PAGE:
Identify Patients Who Should Be Offered a Pneumococcal Vaccine

We’re getting questions about differences between the two pneumococcal vaccines...Prevnar 13 and Pneumovax 23.

Are the two pneumococcal vaccines interchangeable? No.

Both vaccines protect against infections caused by Streptococcus pneumoniae...which is a leading cause of bacteremia, meningitis, and pneumonia.

But Prevnar 13 has 13 different strains of S. pneumo...including one strain not in Pneumovax 23. Pneumovax 23 has 23 strains...covering 11 strains that aren’t in Prevnar 13.

Which patients should get which pneumococcal vaccine? Patients 65 years and older should receive BOTH vaccines, usually given at least one year apart. Younger, immunosuppressed patients should also get both, but they may only be separated by 8 weeks.

But only offer Pneumovax 23 to patients under 65 years if they have conditions such as diabetes, COPD, or heart failure.

Focus on identifying high-risk patients who haven’t received either vaccine.

If ordered, feel comfortable administering either pneumococcal vaccine to most hospitalized patients. In fact, some states still require hospitals to offer a pneumococcal vaccine to eligible patients...even though it’s no longer a quality measure for The Joint Commission or Medicare.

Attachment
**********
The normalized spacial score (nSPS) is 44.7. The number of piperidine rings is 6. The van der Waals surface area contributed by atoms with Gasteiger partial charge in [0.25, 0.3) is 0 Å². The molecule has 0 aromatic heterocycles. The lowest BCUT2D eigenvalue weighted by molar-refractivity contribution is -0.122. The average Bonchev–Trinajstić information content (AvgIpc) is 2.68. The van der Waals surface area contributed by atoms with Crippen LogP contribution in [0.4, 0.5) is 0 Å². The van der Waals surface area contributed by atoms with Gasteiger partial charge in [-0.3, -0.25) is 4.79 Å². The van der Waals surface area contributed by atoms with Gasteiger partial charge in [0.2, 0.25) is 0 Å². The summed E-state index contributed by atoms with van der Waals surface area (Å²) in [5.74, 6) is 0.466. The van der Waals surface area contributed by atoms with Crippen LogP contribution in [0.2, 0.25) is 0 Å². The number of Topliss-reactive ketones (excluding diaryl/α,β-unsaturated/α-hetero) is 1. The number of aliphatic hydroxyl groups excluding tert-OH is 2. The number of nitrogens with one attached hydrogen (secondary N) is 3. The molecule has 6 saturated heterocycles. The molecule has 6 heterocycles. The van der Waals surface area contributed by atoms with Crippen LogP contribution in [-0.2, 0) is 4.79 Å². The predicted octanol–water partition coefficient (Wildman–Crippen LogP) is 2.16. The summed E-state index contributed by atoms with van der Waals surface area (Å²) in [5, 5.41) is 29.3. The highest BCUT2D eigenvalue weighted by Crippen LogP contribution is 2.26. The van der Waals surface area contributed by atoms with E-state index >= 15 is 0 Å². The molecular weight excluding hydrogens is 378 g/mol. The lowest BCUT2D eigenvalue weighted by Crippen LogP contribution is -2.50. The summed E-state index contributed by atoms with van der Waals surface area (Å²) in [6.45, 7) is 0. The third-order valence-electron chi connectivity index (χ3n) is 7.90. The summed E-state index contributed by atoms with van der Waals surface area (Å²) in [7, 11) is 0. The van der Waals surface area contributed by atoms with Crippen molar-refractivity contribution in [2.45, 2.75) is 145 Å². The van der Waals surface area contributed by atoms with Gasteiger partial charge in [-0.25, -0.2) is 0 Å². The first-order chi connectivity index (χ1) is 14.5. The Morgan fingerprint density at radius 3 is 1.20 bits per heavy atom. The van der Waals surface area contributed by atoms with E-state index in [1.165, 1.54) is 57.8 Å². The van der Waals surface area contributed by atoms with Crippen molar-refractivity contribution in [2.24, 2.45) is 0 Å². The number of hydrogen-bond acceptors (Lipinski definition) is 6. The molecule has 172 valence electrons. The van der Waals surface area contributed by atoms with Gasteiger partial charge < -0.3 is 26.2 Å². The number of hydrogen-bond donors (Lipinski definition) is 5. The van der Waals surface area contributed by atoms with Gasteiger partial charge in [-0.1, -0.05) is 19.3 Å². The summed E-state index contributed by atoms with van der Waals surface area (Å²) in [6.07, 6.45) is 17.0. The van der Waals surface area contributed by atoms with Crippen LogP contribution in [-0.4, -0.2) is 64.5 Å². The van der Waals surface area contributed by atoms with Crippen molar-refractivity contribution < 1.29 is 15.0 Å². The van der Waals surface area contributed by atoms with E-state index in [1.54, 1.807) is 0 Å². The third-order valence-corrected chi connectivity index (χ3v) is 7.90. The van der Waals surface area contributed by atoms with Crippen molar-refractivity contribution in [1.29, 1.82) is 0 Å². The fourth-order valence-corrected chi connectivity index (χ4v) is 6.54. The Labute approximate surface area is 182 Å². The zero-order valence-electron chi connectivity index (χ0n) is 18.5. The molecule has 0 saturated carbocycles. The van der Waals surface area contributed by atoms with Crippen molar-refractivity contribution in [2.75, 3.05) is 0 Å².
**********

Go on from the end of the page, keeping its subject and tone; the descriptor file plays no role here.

Will hospitals carry both pneumococcal vaccines? Probably, so watch for mix-ups.

Bar-code scan before administration...and verify you provide the patient with the correct Vaccine Information Statement.

Give Prevnar 13 as an IM injection...and shake right before administration to mix the white suspension.

But Pneumovax 23 can be given IM or subcutaneously...and is a clear liquid that does not need to be shaken.

See our chart, Pneumococcal Vaccination in Adults, for more on identifying patients...and vaccine administration, side effects, etc.

Key References
  • www.cdc.gov/vaccines/vpd/pneumo/hcp/recommendations.html
  • www.cdc.gov/vaccines/vpd/pneumo/downloads/pneumo-vaccine-timing.pdf
Nurse’s Letter. Aug 2018, No. 340834


Exclusive Subscriber Content

  • Best in class medication learning
  • Concise recommendations
  • Hundreds of practical resources

Subscribe Now Learn More

Login to access this content.

Login